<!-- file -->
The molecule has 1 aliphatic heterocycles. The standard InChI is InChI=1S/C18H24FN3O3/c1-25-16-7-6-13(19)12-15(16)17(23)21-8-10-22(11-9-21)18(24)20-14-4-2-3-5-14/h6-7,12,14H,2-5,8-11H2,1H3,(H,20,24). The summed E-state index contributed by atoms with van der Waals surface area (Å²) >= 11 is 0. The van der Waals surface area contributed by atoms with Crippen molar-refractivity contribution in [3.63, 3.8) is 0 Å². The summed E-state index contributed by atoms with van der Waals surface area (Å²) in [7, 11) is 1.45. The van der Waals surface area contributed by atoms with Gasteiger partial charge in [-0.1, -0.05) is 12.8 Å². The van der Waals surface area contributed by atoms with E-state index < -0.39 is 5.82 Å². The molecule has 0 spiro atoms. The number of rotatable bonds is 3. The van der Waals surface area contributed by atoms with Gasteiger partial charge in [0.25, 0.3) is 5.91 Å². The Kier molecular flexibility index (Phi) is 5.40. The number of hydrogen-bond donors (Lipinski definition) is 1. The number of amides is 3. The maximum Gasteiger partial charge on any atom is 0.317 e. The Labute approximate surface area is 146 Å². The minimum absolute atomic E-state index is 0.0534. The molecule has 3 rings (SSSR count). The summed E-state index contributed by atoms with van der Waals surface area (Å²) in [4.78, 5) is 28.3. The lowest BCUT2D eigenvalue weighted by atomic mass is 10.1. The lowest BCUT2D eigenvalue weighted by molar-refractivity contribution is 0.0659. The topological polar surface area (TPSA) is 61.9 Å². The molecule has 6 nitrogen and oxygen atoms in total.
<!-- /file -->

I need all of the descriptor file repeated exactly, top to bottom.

The molecule has 1 aliphatic heterocycles. The standard InChI is InChI=1S/C18H24FN3O3/c1-25-16-7-6-13(19)12-15(16)17(23)21-8-10-22(11-9-21)18(24)20-14-4-2-3-5-14/h6-7,12,14H,2-5,8-11H2,1H3,(H,20,24). The summed E-state index contributed by atoms with van der Waals surface area (Å²) >= 11 is 0. The van der Waals surface area contributed by atoms with Crippen molar-refractivity contribution in [3.63, 3.8) is 0 Å². The summed E-state index contributed by atoms with van der Waals surface area (Å²) in [7, 11) is 1.45. The van der Waals surface area contributed by atoms with Gasteiger partial charge in [-0.1, -0.05) is 12.8 Å². The van der Waals surface area contributed by atoms with E-state index < -0.39 is 5.82 Å². The molecule has 0 spiro atoms. The number of rotatable bonds is 3. The van der Waals surface area contributed by atoms with Gasteiger partial charge in [0.25, 0.3) is 5.91 Å². The Kier molecular flexibility index (Phi) is 5.40. The number of hydrogen-bond donors (Lipinski definition) is 1. The number of amides is 3. The maximum Gasteiger partial charge on any atom is 0.317 e. The Labute approximate surface area is 146 Å². The minimum absolute atomic E-state index is 0.0534. The molecule has 3 rings (SSSR count). The summed E-state index contributed by atoms with van der Waals surface area (Å²) in [4.78, 5) is 28.3. The lowest BCUT2D eigenvalue weighted by atomic mass is 10.1. The lowest BCUT2D eigenvalue weighted by molar-refractivity contribution is 0.0659. The topological polar surface area (TPSA) is 61.9 Å². The molecule has 6 nitrogen and oxygen atoms in total.